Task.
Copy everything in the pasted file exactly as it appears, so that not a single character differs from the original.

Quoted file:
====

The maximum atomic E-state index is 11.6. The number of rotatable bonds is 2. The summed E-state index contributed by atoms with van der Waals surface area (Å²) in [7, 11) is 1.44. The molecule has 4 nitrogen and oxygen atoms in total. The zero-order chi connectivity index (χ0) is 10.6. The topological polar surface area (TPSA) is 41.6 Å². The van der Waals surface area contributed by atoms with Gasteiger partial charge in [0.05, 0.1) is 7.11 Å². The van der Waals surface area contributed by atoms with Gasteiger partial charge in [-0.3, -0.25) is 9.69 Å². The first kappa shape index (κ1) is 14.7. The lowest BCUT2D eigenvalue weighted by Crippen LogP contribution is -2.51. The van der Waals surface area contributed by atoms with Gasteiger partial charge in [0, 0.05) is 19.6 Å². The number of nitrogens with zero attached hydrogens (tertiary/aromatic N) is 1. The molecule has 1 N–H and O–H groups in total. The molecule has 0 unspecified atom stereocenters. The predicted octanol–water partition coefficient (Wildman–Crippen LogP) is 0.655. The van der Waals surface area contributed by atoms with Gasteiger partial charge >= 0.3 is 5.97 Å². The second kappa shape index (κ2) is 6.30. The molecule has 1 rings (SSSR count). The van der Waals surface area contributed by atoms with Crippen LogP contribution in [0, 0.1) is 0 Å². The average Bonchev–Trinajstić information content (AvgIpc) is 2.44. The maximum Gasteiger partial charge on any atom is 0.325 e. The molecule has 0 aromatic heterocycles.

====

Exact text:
The maximum atomic E-state index is 11.6. The number of rotatable bonds is 2. The summed E-state index contributed by atoms with van der Waals surface area (Å²) in [7, 11) is 1.44. The molecule has 4 nitrogen and oxygen atoms in total. The zero-order chi connectivity index (χ0) is 10.6. The topological polar surface area (TPSA) is 41.6 Å². The van der Waals surface area contributed by atoms with Gasteiger partial charge in [0.05, 0.1) is 7.11 Å². The van der Waals surface area contributed by atoms with Gasteiger partial charge in [-0.3, -0.25) is 9.69 Å². The first kappa shape index (κ1) is 14.7. The lowest BCUT2D eigenvalue weighted by Crippen LogP contribution is -2.51. The van der Waals surface area contributed by atoms with Gasteiger partial charge in [0, 0.05) is 19.6 Å². The number of nitrogens with zero attached hydrogens (tertiary/aromatic N) is 1. The molecule has 1 N–H and O–H groups in total. The molecule has 0 unspecified atom stereocenters. The predicted octanol–water partition coefficient (Wildman–Crippen LogP) is 0.655. The van der Waals surface area contributed by atoms with Gasteiger partial charge >= 0.3 is 5.97 Å². The second kappa shape index (κ2) is 6.30. The molecule has 1 rings (SSSR count). The van der Waals surface area contributed by atoms with Crippen LogP contribution in [0, 0.1) is 0 Å². The average Bonchev–Trinajstić information content (AvgIpc) is 2.44. The maximum Gasteiger partial charge on any atom is 0.325 e. The molecule has 0 aromatic heterocycles.